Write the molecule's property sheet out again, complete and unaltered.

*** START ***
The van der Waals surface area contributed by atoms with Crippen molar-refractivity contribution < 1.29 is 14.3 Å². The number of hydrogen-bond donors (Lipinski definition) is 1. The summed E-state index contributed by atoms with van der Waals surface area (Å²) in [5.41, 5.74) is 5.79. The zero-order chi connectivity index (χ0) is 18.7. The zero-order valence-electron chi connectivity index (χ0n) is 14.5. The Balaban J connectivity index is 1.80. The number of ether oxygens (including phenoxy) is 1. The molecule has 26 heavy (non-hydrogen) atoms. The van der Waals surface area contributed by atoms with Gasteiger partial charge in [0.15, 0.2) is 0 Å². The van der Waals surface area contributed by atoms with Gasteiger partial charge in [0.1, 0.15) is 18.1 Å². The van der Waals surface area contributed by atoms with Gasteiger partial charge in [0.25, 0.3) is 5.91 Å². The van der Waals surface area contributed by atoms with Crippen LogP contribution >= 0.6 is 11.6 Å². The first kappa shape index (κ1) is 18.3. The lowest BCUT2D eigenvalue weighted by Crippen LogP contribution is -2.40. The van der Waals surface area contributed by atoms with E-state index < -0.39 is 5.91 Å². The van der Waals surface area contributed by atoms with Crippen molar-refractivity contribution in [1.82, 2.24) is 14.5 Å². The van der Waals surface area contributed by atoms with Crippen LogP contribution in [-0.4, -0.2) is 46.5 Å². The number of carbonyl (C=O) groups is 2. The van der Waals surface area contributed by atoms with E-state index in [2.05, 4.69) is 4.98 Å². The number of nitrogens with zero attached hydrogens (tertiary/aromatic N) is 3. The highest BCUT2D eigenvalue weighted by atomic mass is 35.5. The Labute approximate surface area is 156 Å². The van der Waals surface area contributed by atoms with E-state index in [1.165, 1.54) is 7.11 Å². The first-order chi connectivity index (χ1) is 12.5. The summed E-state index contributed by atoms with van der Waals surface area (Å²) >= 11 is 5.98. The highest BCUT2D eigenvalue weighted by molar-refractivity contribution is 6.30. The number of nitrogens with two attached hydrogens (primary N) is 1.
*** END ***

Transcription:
The van der Waals surface area contributed by atoms with Crippen molar-refractivity contribution < 1.29 is 14.3 Å². The number of hydrogen-bond donors (Lipinski definition) is 1. The summed E-state index contributed by atoms with van der Waals surface area (Å²) in [5.41, 5.74) is 5.79. The zero-order chi connectivity index (χ0) is 18.7. The zero-order valence-electron chi connectivity index (χ0n) is 14.5. The Balaban J connectivity index is 1.80. The number of ether oxygens (including phenoxy) is 1. The molecule has 26 heavy (non-hydrogen) atoms. The van der Waals surface area contributed by atoms with Gasteiger partial charge in [0.15, 0.2) is 0 Å². The van der Waals surface area contributed by atoms with Gasteiger partial charge in [0.1, 0.15) is 18.1 Å². The van der Waals surface area contributed by atoms with Gasteiger partial charge in [0.25, 0.3) is 5.91 Å². The van der Waals surface area contributed by atoms with Crippen LogP contribution >= 0.6 is 11.6 Å². The first kappa shape index (κ1) is 18.3. The lowest BCUT2D eigenvalue weighted by Crippen LogP contribution is -2.40. The van der Waals surface area contributed by atoms with E-state index < -0.39 is 5.91 Å². The van der Waals surface area contributed by atoms with Crippen molar-refractivity contribution in [1.82, 2.24) is 14.5 Å². The van der Waals surface area contributed by atoms with Crippen LogP contribution in [-0.4, -0.2) is 46.5 Å². The number of carbonyl (C=O) groups is 2. The van der Waals surface area contributed by atoms with E-state index in [2.05, 4.69) is 4.98 Å². The number of nitrogens with zero attached hydrogens (tertiary/aromatic N) is 3. The highest BCUT2D eigenvalue weighted by atomic mass is 35.5. The Labute approximate surface area is 156 Å². The van der Waals surface area contributed by atoms with E-state index in [1.165, 1.54) is 7.11 Å². The first-order chi connectivity index (χ1) is 12.5. The summed E-state index contributed by atoms with van der Waals surface area (Å²) >= 11 is 5.98. The highest BCUT2D eigenvalue weighted by molar-refractivity contribution is 6.30. The number of nitrogens with two attached hydrogens (primary N) is 1.